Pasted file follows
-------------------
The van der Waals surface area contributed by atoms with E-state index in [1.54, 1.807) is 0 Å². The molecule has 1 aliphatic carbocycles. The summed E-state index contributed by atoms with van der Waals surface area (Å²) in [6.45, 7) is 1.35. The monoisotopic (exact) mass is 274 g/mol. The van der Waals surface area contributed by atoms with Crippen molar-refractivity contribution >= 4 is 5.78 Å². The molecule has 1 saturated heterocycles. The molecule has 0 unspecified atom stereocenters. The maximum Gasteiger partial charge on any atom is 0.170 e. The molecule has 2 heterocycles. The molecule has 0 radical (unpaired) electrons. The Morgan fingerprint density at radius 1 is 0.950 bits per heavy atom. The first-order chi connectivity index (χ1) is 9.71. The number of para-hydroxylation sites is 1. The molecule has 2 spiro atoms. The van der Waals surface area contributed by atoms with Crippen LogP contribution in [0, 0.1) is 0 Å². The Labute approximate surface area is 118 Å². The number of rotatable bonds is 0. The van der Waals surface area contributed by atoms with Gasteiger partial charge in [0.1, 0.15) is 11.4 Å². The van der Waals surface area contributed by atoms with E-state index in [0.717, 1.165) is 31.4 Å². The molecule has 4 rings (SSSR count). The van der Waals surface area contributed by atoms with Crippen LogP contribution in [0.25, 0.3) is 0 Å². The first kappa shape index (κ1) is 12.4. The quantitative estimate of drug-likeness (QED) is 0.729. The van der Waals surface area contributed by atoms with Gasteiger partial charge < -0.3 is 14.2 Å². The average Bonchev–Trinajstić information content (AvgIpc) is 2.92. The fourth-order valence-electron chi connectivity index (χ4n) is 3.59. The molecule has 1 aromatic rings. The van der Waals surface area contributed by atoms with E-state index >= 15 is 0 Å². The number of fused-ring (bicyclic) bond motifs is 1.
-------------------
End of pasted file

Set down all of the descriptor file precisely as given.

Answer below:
The van der Waals surface area contributed by atoms with E-state index in [1.54, 1.807) is 0 Å². The molecule has 1 aliphatic carbocycles. The summed E-state index contributed by atoms with van der Waals surface area (Å²) in [6.45, 7) is 1.35. The monoisotopic (exact) mass is 274 g/mol. The van der Waals surface area contributed by atoms with Crippen molar-refractivity contribution >= 4 is 5.78 Å². The molecule has 1 saturated heterocycles. The molecule has 0 unspecified atom stereocenters. The maximum Gasteiger partial charge on any atom is 0.170 e. The molecule has 2 heterocycles. The molecule has 0 radical (unpaired) electrons. The Morgan fingerprint density at radius 1 is 0.950 bits per heavy atom. The first-order chi connectivity index (χ1) is 9.71. The number of para-hydroxylation sites is 1. The molecule has 2 spiro atoms. The van der Waals surface area contributed by atoms with Crippen LogP contribution in [0, 0.1) is 0 Å². The Labute approximate surface area is 118 Å². The number of rotatable bonds is 0. The van der Waals surface area contributed by atoms with Gasteiger partial charge in [0.1, 0.15) is 11.4 Å². The van der Waals surface area contributed by atoms with E-state index in [0.717, 1.165) is 31.4 Å². The molecule has 4 rings (SSSR count). The van der Waals surface area contributed by atoms with Crippen LogP contribution in [0.25, 0.3) is 0 Å². The first kappa shape index (κ1) is 12.4. The quantitative estimate of drug-likeness (QED) is 0.729. The van der Waals surface area contributed by atoms with Gasteiger partial charge < -0.3 is 14.2 Å². The average Bonchev–Trinajstić information content (AvgIpc) is 2.92. The fourth-order valence-electron chi connectivity index (χ4n) is 3.59. The molecule has 1 aromatic rings. The van der Waals surface area contributed by atoms with E-state index >= 15 is 0 Å². The number of fused-ring (bicyclic) bond motifs is 1.